Brand purpose is a complex and ever-evolving concept, and no business leader would deny that consumer expectations about the role of business in society are changing dramatically. Causational issues like corporate impact on the environment are clearly important to both businesses and consumers, but many more purely social concerns have found their way into these expectations—and new research from global business consultancy Bain & Company confirms that CEOs are paying close attention.
The firm’s new Making Business Do Better for Everyone report, based on its survey of nearly 300 global CEOs reveals that a commanding majority (85 percent) of business leaders view social issues as “urgent” concerns for their companies. When asked about the primary role of their business, 60 percent said either creating “positive outcomes for society” or “balancing the needs of all stakeholders.”
“The companies that lead on social issues, such as DEI and socially responsible supply chain practices, don’t view these efforts solely as risk mitigation—it’s the opposite, in fact,” said Karthik Venkataraman, a partner in Bain’s Diversity, Equity, & Inclusion practice, in a news release. “The leaders in this space have found ways to directly tie their social efforts to the commercial logic of their businesses, opening new opportunities for value creation by better serving all of their stakeholders. They see a symbiotic relationship between the concepts of ‘doing well’ and ‘doing good.'”
One of the most influential stakeholder groups in the charge for change: customers
Customers have made it clear that they care about the social ramifications of their brand and product choices. Another Bain survey found that half of consumers globally say they are more likely to buy from a brand that commits to combating racism, and more than half are more likely to buy from a brand that commits to human rights. Regionally, 82 percent of consumers in Europe, the Middle East, and Africa are more likely to recommend a brand after learning it supports a social cause, and 86 percent of consumers in Latin America say it is very important that companies contribute to improving society. In the US, a third of Gen Z consumers say they would boycott a brand with bad labor practices.
The executives surveyed said social performance drives business outcomes in several ways
A self-assessment of executives at companies who lead on social issues perceive their companies to have higher revenue growth and EBIT growth than their peers who lag on social issues. They also perceived their companies to have better results in attracting customers and talent as well as raising capital.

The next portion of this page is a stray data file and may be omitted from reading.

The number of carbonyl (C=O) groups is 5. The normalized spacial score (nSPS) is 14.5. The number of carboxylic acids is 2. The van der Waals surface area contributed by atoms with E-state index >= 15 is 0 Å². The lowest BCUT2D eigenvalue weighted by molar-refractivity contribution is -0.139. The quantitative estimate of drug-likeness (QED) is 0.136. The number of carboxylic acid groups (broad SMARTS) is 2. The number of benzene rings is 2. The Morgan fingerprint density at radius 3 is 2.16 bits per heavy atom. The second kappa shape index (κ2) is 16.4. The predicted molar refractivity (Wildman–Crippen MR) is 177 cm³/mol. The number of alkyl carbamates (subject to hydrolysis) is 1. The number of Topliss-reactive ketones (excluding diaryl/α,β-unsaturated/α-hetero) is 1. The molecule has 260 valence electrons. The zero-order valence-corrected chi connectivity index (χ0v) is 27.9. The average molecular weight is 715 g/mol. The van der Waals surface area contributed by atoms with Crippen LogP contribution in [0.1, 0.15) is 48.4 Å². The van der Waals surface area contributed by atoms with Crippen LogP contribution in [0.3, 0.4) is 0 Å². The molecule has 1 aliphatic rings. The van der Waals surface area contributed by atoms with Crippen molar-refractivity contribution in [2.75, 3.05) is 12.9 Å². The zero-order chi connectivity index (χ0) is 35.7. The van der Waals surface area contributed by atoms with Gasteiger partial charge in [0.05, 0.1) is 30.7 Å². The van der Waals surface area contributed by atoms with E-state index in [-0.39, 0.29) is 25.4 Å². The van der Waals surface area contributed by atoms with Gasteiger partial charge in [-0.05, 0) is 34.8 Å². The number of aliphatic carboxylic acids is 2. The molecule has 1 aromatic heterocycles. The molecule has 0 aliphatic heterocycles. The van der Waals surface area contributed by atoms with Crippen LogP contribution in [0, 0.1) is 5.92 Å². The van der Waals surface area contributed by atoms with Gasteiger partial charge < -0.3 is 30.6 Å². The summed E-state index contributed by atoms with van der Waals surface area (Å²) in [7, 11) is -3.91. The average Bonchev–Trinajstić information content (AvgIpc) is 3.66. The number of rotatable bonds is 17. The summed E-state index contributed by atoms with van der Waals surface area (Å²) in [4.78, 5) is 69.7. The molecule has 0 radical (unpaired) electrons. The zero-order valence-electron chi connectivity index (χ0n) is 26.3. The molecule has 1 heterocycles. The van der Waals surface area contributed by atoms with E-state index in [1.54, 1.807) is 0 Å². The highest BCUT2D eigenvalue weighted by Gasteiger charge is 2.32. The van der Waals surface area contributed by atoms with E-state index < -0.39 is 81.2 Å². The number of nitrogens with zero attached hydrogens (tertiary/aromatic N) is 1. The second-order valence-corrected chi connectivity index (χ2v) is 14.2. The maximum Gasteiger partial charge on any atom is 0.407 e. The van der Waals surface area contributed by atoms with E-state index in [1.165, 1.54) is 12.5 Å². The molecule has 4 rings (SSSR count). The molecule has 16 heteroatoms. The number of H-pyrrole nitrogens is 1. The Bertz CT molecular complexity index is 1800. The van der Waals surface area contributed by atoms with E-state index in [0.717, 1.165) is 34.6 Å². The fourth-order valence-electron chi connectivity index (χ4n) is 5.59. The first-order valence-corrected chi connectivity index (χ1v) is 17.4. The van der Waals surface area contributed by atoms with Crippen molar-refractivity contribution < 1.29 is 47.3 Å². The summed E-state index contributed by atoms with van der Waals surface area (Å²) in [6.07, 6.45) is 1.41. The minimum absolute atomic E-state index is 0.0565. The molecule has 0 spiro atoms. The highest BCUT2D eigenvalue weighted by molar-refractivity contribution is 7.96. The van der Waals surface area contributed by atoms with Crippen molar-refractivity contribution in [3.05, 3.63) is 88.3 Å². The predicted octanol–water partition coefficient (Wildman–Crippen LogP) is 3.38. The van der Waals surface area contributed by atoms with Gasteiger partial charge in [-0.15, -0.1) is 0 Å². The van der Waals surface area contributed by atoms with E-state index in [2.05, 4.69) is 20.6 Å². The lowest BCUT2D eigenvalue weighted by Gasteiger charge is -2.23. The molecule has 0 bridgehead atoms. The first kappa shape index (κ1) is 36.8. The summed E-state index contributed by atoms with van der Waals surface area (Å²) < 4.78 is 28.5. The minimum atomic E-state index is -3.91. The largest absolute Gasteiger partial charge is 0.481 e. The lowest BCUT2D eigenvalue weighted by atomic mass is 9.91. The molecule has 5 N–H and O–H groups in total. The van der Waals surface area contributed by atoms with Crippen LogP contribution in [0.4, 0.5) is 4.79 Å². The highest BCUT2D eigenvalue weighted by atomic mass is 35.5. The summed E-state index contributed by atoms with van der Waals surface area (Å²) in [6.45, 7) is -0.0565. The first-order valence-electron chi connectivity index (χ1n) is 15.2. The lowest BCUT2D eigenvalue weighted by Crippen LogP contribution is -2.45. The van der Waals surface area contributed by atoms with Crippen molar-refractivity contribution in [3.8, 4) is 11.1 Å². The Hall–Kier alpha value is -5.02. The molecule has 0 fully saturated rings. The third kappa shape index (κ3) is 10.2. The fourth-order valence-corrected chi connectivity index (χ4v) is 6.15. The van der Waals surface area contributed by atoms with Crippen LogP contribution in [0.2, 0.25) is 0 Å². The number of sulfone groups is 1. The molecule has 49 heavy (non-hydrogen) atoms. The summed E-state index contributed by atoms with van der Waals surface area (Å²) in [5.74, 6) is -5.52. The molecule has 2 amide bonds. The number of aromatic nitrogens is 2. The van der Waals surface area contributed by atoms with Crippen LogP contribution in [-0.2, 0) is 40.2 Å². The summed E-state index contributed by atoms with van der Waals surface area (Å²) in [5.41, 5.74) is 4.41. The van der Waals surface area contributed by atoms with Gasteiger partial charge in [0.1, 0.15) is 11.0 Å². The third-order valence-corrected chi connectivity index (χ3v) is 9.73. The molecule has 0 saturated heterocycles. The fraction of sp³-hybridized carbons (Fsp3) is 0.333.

“When it comes to engaging in social issues, the challenge for many executives lies in figuring out how exactly to transform action on these issues into economically sustainable business performance,” said Jenny Davis-Peccoud, a partner at Bain and global head of the firm’s Sustainability & Responsibility practice, in the release. “The ‘S’ in ESG comprises a wide range of issues, which vary by organization. We recommend starting with a focus on four critical groups of stakeholders—local communities, customers, employees, and suppliers—and identifying actions that both address social issues for these groups and deliver results for the business.”
Bain’s study explores four areas of opportunity to translate action on social issues into economically sustainable business performance:
#1 Improving social and economic conditions in local communities
Communities where companies operate are increasingly critical stakeholders for business. Some companies are looking at these stakeholders through a social lens and discovering how to materially improve conditions in their communities in ways that boost business performance.
#2 Identifying new sources of customer value
Applying a social lens to customers and markets can reveal opportunities to create value for whole new customer segments, including in underserved markets.
#3 Investing in current and future workforces
Given the challenges companies now face in attracting and retaining the right talent, businesses can shift from being “talent takers” to “talent makers” by investing in employee learning and development.
#4 Enhancing supply chain resilience by building socially responsible supplier relationships
By examining their supply chains through a social lens, companies can work effectively with suppliers to ensure fair and equitable practices while also making their end-to-end supply chains more resilient.